agricultural extension professionals, extension core competencies, levels of core competency, competency assessment, Nepal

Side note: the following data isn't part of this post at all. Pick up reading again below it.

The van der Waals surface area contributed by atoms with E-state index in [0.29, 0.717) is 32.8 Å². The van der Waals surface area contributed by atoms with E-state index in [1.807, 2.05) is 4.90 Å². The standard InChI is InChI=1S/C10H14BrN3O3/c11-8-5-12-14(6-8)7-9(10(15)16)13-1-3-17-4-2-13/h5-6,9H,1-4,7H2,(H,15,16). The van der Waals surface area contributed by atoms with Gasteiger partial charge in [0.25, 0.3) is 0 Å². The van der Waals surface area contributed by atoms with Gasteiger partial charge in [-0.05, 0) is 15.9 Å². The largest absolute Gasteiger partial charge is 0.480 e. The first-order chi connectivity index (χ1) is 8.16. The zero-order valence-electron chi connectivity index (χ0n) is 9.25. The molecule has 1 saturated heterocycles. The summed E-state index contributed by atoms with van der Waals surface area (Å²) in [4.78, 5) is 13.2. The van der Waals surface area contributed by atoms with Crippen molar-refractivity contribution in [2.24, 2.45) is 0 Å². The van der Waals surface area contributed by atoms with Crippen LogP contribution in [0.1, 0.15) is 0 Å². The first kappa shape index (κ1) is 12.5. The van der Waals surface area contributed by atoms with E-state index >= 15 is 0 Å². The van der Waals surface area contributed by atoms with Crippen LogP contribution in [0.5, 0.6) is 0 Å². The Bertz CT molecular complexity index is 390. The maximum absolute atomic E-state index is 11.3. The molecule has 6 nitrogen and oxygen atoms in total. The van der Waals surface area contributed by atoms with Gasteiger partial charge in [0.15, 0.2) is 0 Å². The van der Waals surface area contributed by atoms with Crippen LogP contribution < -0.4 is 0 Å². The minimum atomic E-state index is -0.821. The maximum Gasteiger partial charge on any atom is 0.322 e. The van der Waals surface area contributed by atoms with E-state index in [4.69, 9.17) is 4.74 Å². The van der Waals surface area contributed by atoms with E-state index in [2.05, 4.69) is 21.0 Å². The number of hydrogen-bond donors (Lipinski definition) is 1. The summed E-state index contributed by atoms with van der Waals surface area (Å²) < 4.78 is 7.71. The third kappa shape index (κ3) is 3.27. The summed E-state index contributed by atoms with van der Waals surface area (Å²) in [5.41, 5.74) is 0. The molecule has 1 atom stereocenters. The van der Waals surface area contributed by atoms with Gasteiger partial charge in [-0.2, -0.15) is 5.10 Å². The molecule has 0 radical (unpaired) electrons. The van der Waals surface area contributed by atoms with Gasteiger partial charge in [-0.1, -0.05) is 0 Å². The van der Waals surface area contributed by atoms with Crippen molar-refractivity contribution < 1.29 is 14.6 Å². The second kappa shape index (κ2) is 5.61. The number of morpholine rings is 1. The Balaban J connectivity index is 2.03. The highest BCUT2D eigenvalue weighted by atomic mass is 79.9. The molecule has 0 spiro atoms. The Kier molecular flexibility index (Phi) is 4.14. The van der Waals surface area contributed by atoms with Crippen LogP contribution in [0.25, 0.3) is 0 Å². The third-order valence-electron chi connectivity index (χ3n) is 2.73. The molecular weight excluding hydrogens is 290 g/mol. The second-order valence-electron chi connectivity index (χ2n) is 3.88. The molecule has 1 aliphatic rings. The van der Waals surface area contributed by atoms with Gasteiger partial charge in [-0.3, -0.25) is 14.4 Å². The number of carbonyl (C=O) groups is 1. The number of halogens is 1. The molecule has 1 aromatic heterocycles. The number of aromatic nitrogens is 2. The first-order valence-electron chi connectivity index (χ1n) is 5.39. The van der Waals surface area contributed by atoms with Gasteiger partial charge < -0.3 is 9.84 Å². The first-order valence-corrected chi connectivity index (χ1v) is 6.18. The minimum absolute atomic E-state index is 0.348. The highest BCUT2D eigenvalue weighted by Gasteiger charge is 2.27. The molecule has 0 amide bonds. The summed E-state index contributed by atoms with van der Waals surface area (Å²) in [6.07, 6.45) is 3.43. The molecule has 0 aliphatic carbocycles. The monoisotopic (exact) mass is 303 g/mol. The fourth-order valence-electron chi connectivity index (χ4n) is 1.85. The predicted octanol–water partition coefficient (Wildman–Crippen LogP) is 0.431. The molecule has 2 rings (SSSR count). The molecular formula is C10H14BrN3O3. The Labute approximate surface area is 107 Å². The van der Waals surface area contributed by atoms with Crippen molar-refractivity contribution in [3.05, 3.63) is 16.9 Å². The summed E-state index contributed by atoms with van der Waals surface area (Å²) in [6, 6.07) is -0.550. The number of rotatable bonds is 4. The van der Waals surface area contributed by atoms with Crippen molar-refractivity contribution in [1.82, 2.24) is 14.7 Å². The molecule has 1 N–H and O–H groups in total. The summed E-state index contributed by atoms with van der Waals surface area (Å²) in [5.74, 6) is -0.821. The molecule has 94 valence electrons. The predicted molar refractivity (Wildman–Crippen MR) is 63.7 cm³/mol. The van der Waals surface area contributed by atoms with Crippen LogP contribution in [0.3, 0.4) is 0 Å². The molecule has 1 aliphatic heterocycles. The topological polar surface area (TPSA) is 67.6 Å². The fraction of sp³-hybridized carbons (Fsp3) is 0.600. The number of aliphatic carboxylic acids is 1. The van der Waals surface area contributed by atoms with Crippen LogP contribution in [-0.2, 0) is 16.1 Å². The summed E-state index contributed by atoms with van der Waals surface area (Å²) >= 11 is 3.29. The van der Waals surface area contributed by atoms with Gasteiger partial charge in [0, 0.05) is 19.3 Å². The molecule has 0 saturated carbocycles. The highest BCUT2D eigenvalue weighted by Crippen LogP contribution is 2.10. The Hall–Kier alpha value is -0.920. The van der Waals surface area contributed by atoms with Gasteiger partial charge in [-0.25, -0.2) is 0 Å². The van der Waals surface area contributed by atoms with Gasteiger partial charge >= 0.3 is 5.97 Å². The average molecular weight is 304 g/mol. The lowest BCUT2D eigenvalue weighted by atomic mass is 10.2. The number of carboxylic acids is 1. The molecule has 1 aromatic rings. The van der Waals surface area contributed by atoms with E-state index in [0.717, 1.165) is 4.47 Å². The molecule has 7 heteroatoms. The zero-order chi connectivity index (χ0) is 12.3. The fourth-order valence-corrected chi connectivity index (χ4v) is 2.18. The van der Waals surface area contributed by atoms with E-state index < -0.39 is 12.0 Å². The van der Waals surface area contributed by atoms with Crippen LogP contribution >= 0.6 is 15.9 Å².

This study examines the level of and gaps in core competencies among agricultural extension professionals in Nepal. The study population was composed of agricultural extension professionals in governmental extension offices and agriculture-based, non-governmental organizations. During August-September 2015, 349 extension professionals completed selfadministered surveys. The design for the data collection instrument was based on a literature review and on focus group recommendations. Data were analyzed using descriptive and inferential statistics. The findings revealed that respondents perceived themselves to be moderately competent in extension core competencies -- program planning, program implementation, communication skills, educational and informational technology, program evaluation, personal and professional development, diversity, and technical subject matter expertise. Respondents’ perceived levels of competency differed by their current position, undergraduate college attended, and level of education, although not much by their age and experience in extension. Office chiefs and foreign-educated respondents perceived themselves as having higher levels of competency than their counterparts -- subject matter specialists and technical officers, and in-country-educated professionals. The perceived levels of the importance of all core competencies were significantly higher than the professionals’ perceived levels of their own competency, indicating gaps in extension core competencies among Nepalese extension professionals. The findings imply that that there is a need for in-service training of extension professionals in all core competency areas. Preservice extension education curricula need to be reviewed and updated, incorporating the core competencies highlighted in this study.